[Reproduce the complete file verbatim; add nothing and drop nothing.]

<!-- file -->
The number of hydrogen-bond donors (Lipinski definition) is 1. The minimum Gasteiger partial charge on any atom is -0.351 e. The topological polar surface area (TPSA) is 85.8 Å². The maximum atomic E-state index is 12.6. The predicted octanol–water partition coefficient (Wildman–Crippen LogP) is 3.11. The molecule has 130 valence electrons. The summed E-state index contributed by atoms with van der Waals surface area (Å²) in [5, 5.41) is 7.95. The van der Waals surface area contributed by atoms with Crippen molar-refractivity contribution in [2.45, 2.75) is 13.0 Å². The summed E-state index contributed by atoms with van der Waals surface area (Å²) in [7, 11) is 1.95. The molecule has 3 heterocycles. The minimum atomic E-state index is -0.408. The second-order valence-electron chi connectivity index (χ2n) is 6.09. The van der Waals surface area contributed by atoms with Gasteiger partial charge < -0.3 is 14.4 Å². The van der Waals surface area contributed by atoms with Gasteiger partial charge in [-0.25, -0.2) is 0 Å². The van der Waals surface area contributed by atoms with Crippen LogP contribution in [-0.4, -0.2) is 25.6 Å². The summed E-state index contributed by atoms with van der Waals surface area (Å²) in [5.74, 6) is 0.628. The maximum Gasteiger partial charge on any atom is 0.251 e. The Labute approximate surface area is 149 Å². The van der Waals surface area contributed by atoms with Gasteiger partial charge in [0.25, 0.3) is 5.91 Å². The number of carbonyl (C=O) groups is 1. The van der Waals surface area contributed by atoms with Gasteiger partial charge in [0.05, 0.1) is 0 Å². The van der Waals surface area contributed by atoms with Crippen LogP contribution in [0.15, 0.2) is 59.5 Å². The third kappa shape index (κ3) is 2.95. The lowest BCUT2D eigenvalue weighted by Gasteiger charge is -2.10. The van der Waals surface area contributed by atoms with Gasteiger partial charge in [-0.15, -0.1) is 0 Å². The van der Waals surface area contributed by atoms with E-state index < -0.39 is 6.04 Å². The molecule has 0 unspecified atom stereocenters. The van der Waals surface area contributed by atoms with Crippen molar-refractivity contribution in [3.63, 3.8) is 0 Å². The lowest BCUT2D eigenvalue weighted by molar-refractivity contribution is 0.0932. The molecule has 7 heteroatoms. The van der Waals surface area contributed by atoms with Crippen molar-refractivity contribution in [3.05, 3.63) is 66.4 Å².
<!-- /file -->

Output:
The number of hydrogen-bond donors (Lipinski definition) is 1. The minimum Gasteiger partial charge on any atom is -0.351 e. The topological polar surface area (TPSA) is 85.8 Å². The maximum atomic E-state index is 12.6. The predicted octanol–water partition coefficient (Wildman–Crippen LogP) is 3.11. The molecule has 130 valence electrons. The summed E-state index contributed by atoms with van der Waals surface area (Å²) in [5, 5.41) is 7.95. The van der Waals surface area contributed by atoms with Crippen molar-refractivity contribution in [2.45, 2.75) is 13.0 Å². The summed E-state index contributed by atoms with van der Waals surface area (Å²) in [7, 11) is 1.95. The molecule has 3 heterocycles. The minimum atomic E-state index is -0.408. The second-order valence-electron chi connectivity index (χ2n) is 6.09. The van der Waals surface area contributed by atoms with Gasteiger partial charge < -0.3 is 14.4 Å². The van der Waals surface area contributed by atoms with Gasteiger partial charge in [-0.25, -0.2) is 0 Å². The van der Waals surface area contributed by atoms with Crippen LogP contribution in [-0.4, -0.2) is 25.6 Å². The summed E-state index contributed by atoms with van der Waals surface area (Å²) in [5.74, 6) is 0.628. The maximum Gasteiger partial charge on any atom is 0.251 e. The Labute approximate surface area is 149 Å². The van der Waals surface area contributed by atoms with Gasteiger partial charge in [0.25, 0.3) is 5.91 Å². The number of carbonyl (C=O) groups is 1. The van der Waals surface area contributed by atoms with Gasteiger partial charge in [0.05, 0.1) is 0 Å². The van der Waals surface area contributed by atoms with Crippen LogP contribution in [0.15, 0.2) is 59.5 Å². The third kappa shape index (κ3) is 2.95. The lowest BCUT2D eigenvalue weighted by Gasteiger charge is -2.10. The van der Waals surface area contributed by atoms with Gasteiger partial charge in [-0.15, -0.1) is 0 Å². The van der Waals surface area contributed by atoms with E-state index < -0.39 is 6.04 Å². The molecule has 0 unspecified atom stereocenters. The van der Waals surface area contributed by atoms with Crippen molar-refractivity contribution in [3.63, 3.8) is 0 Å². The lowest BCUT2D eigenvalue weighted by molar-refractivity contribution is 0.0932. The molecule has 7 heteroatoms. The van der Waals surface area contributed by atoms with Crippen molar-refractivity contribution in [3.05, 3.63) is 66.4 Å².